February 25, 2016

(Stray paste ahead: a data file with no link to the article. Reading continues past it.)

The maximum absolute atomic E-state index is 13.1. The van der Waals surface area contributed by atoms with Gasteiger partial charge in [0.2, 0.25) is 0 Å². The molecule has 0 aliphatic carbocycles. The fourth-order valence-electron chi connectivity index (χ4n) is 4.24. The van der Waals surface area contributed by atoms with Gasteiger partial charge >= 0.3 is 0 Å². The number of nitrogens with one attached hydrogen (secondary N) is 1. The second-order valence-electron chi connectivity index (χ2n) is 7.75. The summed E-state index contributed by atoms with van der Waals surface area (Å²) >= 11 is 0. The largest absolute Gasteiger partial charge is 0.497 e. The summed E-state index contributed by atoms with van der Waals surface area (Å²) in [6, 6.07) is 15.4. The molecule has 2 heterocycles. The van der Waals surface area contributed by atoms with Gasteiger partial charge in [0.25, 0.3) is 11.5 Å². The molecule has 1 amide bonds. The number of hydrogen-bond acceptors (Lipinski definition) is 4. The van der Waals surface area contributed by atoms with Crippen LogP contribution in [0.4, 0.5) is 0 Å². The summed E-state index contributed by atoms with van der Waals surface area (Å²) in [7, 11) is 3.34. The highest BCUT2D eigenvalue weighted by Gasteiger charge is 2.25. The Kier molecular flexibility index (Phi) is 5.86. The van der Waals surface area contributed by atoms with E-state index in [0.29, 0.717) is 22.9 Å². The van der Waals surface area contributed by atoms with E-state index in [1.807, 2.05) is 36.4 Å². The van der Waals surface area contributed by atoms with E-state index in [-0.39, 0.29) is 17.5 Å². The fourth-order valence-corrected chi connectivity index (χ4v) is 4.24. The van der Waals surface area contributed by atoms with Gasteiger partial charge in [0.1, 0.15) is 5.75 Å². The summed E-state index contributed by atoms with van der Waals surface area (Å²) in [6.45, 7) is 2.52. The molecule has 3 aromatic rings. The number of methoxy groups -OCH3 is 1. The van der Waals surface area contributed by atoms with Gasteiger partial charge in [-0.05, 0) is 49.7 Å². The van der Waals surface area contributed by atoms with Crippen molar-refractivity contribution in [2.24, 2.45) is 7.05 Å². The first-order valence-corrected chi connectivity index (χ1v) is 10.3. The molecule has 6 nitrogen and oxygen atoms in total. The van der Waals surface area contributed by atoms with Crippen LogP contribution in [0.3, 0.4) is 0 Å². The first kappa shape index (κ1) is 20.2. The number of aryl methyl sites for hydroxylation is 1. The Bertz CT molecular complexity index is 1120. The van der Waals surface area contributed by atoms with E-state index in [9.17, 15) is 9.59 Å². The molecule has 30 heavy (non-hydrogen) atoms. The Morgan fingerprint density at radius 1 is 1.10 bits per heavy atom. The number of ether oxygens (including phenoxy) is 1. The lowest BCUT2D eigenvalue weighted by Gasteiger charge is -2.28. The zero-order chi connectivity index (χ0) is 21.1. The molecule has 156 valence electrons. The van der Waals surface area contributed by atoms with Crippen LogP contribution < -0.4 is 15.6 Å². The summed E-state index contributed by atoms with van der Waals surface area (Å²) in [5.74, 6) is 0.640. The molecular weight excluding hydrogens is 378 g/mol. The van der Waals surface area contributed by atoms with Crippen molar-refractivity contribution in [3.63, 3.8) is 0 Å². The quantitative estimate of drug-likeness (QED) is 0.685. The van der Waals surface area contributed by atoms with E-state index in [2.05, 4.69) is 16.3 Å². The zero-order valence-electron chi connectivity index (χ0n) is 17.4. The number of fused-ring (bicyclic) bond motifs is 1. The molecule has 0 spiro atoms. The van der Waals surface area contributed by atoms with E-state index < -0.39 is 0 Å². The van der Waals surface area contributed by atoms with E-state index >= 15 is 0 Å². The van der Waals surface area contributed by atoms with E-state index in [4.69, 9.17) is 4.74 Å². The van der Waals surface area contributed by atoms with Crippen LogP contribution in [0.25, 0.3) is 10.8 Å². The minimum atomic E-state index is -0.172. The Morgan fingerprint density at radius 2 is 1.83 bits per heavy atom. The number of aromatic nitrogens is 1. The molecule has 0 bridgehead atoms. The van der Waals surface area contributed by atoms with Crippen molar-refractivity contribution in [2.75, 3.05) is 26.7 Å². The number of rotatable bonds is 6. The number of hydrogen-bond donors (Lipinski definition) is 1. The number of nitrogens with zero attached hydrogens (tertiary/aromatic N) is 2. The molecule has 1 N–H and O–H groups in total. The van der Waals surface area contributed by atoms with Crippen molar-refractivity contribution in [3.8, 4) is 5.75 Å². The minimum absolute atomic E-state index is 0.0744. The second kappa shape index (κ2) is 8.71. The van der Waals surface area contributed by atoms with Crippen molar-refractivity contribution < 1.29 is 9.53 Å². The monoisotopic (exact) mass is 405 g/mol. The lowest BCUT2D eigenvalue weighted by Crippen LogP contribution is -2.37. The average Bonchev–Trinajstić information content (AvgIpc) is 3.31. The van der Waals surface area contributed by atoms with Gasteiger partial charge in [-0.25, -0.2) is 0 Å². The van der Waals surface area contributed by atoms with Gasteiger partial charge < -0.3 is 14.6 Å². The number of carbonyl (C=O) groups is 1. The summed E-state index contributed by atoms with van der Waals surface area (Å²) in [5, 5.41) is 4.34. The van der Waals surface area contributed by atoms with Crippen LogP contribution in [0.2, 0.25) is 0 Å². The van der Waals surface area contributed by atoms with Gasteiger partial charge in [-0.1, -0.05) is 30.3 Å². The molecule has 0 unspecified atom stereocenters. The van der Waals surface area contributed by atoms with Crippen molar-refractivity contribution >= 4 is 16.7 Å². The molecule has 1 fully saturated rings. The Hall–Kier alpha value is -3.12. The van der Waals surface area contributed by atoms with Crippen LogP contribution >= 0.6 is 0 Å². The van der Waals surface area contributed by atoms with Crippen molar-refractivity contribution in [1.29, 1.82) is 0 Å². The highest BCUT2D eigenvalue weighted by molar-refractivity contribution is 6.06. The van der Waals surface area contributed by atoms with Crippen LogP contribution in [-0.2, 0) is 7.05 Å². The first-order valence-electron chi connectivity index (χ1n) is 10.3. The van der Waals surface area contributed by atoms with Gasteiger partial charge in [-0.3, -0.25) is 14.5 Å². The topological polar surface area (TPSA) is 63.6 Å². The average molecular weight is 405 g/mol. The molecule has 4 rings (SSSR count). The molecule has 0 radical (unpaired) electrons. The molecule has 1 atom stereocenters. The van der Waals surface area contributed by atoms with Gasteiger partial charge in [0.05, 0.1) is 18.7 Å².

This week has been marked by huge contrasts: the nights have been filled with the gentle light of a full moon; the sunset period has been marked with the sun dipping in the west while the moon rises in the east (from our perch on this hill, we see unimpeded all the way to the horizon in both directions); and, we had the funeral of Myesero. This very sad event took enormous effort to pull together as her family gathered in a village 20 miles from here where Myesero’s maternal grandmother lives. So, a flatbed truck was hired to haul all of us from here to there. We also brought food, firewood, and pots and pans. I stood in back with the students clinging to a roll bar as we bounced our way over the washed out roads. Once there, the totally devastating sadness settled in and we all fell pretty silent as preparations were under way. The grave was being dug, food was being prepared for a crowd which reached 1,500, and various preachers were greeting each other and organizing their thoughts. Incredible singing would break out from time to time to relieve some of the gathering gloom. I was asked to be part of a group of three to place flowers on the casket just before burial. I was incredibly honored and agreed to join the head teacher and Myesero’s best friend. Then, the service started. Everyone sat on the ground in sweltering heat while five preachers delivered animated exhortations aimed at helping the assembled throng not give up on God — that His good intentions would win out in the end and Satan’s bad intentions would become evident in time. This was all translated for me later. We then started off down this long hill. The boys (my students) had organized to carry the casket which they did by holding wooden sticks underneath. The procession wound its way down the hill and across a small bridge with the teachers (including me) right behind the casket. The boys worked out a rippling rotation much like Canada Geese with replacements coming in at the front and moving back until relieved. They functioned like a well oiled machine. Up the next hill we went with the brightly colored turbans on the women’s heads leading the way and beautiful singing, lifting our spirits. By the time we had reached the tree line which held the cemetery, we had walked two miles in searing heat. Everyone sat amongst the trees and more preachers spoke at great length. I continue to be amazed by the patience of the people of Malawi. By now, the service had gone on for three hours. Children sat quietly with adults and basically, noone moved (except me!). When the service ended, the women all rose, singing beautifully and led us back to the village where food was served. Incredible. Then the truck ride home. This is a very religious country and I sincerely hope that the people’s devotion allows them to retain some vestige of positive thinking in the face of enormous adversity. Certainly the health care system is flawed enough to cause concern as people seem to go to the hospital to have teeth extracted or to die. These are not great options and healthy children ought not die after a week’s illness. Sad news from Malawi.
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